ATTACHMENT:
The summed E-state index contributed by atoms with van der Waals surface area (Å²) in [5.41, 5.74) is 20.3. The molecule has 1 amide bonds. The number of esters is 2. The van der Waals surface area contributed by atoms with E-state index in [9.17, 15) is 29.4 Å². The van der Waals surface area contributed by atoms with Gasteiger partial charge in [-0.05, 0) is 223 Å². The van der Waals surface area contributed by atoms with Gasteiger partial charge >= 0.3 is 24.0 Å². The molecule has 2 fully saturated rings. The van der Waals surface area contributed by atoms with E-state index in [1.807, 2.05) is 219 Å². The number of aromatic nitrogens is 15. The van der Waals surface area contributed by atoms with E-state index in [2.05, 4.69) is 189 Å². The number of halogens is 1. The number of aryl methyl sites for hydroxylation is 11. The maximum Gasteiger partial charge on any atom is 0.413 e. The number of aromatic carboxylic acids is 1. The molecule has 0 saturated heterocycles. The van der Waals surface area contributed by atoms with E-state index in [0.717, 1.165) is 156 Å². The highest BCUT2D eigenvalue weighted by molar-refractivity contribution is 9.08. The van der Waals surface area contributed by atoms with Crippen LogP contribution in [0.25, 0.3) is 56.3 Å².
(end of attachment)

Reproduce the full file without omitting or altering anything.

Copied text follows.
The summed E-state index contributed by atoms with van der Waals surface area (Å²) in [5.41, 5.74) is 20.3. The molecule has 1 amide bonds. The number of esters is 2. The van der Waals surface area contributed by atoms with E-state index in [9.17, 15) is 29.4 Å². The van der Waals surface area contributed by atoms with Gasteiger partial charge in [-0.05, 0) is 223 Å². The van der Waals surface area contributed by atoms with Gasteiger partial charge >= 0.3 is 24.0 Å². The molecule has 2 fully saturated rings. The van der Waals surface area contributed by atoms with E-state index in [1.807, 2.05) is 219 Å². The number of aromatic nitrogens is 15. The van der Waals surface area contributed by atoms with E-state index in [2.05, 4.69) is 189 Å². The number of halogens is 1. The number of aryl methyl sites for hydroxylation is 11. The maximum Gasteiger partial charge on any atom is 0.413 e. The number of aromatic carboxylic acids is 1. The molecule has 0 saturated heterocycles. The van der Waals surface area contributed by atoms with E-state index in [0.717, 1.165) is 156 Å². The highest BCUT2D eigenvalue weighted by molar-refractivity contribution is 9.08. The van der Waals surface area contributed by atoms with Crippen LogP contribution in [0.25, 0.3) is 56.3 Å².